Guide to History/Family History Research in Maryland
The last decade has seen an explosion of sources available to the researcher. New records are being evaluated as to their usefulness to historians. New books are being published, making abstracts of these records available to people who live too far away from the library or archives to visit easily. In the last 3 or 4 years, many new sources have been made available on the Internet. However, both the beginning and experienced researcher may feel overwhelmed by the multitude of new products available in the historical research "candy store."
This guide attempts to provide help to the researcher by suggesting orderly procedures to attack problems, by creating links to online sources, and by referring to some of the helpful books available. The compiler of this Guide must note the work of two pioneers in the area of compiling guides to research in Maryland: Eleanor Passano & Mary K Meyer. Over the years, their attempts to catalog and describe the resources in Maryland have made the researcher's task much easier.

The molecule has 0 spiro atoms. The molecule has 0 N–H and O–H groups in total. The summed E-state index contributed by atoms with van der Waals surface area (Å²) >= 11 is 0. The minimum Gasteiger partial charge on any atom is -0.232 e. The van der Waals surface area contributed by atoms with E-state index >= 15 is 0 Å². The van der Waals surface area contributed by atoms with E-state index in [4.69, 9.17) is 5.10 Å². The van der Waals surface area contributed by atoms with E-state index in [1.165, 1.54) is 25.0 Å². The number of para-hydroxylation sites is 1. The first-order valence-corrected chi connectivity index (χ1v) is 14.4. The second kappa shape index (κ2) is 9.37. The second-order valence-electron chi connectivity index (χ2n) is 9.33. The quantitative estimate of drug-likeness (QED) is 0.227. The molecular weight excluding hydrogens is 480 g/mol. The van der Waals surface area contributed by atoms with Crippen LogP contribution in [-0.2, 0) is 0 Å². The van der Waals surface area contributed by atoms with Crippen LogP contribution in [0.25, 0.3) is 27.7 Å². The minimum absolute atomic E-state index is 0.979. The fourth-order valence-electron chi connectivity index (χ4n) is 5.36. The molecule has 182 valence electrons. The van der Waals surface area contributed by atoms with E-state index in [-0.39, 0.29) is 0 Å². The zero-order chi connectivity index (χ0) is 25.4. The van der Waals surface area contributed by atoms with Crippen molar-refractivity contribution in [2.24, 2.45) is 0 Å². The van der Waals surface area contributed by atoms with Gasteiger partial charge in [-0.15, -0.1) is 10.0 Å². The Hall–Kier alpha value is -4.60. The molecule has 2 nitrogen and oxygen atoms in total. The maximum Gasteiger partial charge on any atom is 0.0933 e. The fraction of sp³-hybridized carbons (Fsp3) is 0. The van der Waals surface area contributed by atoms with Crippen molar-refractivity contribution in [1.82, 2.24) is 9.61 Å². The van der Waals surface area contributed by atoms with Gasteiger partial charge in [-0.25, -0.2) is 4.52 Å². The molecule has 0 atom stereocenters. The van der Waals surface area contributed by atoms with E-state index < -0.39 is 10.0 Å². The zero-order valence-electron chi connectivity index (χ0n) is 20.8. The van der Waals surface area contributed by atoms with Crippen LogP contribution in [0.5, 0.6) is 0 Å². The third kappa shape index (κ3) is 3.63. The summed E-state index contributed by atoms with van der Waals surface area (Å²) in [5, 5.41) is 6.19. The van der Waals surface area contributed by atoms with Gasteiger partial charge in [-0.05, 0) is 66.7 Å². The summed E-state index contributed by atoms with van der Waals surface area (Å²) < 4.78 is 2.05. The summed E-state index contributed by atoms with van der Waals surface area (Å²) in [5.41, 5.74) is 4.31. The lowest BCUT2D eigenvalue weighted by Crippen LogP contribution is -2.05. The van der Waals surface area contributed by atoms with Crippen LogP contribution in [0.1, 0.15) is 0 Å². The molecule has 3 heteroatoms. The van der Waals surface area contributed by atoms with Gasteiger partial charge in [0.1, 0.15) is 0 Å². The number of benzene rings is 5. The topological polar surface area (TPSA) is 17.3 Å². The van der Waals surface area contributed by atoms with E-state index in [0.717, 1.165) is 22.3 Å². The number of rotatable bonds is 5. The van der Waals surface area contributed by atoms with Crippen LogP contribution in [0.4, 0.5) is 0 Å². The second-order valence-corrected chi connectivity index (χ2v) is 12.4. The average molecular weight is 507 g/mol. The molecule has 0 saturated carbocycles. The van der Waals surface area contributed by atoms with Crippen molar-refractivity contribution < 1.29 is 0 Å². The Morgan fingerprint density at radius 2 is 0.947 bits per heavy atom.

THE FIRST STEPS TO TAKE
- Survey the field to see what has already been done. Whether researching the history of a house, a military unit, a family, or a town, it is essential to see if the subject has already been researched. The holdings of libraries and archives, many of which are now on-line, should be consulted as should book reviews in journals and publishers' catalogs (many of which are now also on line).
- Contact as many living relatives as possible. Find out what they know or suspect. Ask them to be as specific as possible as to names, dates, and places. When anyone tells you anything, write down who told you, and the date the conversation was held.
- Search for any family papers. They might be in the attic, the basement, or a safe-deposit box. Family Bibles, letters, diaries, insurance policies: any documents left by family members may be helpful.
- Plan trips to libraries or archives. There are a number of research facilities you may wish to visit. For government records in Maryland, the Maryland State Archives in Annapolis is the place to go. Other libraries have family and private records.
- Before visiting any libraries or archives, analyze exactly what objectives need to be achieved. Listed below are some topics of interest to many researchers. Each topic contains a link to a page with some suggested sources.
- For each problem, keep a research calendar. At the top of the page state your objective and then list every place you looked, whether you found anything or not. Include the date you searched.
COMMON TOPICS AND HOW TO RESEARCH THEM
See also Understanding Maryland Records
Try the Topical Index for specific research related topics.